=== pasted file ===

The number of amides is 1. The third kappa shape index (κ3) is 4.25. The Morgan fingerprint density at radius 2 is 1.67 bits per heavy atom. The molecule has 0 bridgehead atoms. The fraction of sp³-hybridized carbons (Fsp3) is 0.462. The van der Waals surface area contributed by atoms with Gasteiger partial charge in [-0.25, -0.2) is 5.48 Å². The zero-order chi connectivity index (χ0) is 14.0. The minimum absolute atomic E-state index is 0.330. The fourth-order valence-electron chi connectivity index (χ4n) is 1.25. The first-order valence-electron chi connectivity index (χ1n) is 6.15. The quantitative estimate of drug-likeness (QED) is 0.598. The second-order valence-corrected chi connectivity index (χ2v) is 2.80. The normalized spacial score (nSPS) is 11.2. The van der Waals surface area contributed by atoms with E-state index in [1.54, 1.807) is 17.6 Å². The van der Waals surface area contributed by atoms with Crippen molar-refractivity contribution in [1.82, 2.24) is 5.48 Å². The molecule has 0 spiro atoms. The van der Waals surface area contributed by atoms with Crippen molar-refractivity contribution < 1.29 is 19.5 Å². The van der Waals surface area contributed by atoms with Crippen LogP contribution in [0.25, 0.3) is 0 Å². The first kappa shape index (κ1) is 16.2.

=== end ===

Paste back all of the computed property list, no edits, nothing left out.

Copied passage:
The number of amides is 1. The third kappa shape index (κ3) is 4.25. The Morgan fingerprint density at radius 2 is 1.67 bits per heavy atom. The molecule has 0 bridgehead atoms. The fraction of sp³-hybridized carbons (Fsp3) is 0.462. The van der Waals surface area contributed by atoms with Gasteiger partial charge in [-0.25, -0.2) is 5.48 Å². The zero-order chi connectivity index (χ0) is 14.0. The minimum absolute atomic E-state index is 0.330. The fourth-order valence-electron chi connectivity index (χ4n) is 1.25. The first-order valence-electron chi connectivity index (χ1n) is 6.15. The quantitative estimate of drug-likeness (QED) is 0.598. The second-order valence-corrected chi connectivity index (χ2v) is 2.80. The normalized spacial score (nSPS) is 11.2. The van der Waals surface area contributed by atoms with E-state index in [1.54, 1.807) is 17.6 Å². The van der Waals surface area contributed by atoms with Crippen molar-refractivity contribution in [1.82, 2.24) is 5.48 Å². The molecule has 0 spiro atoms. The van der Waals surface area contributed by atoms with Crippen molar-refractivity contribution < 1.29 is 19.5 Å². The van der Waals surface area contributed by atoms with Crippen LogP contribution in [0.25, 0.3) is 0 Å². The first kappa shape index (κ1) is 16.2.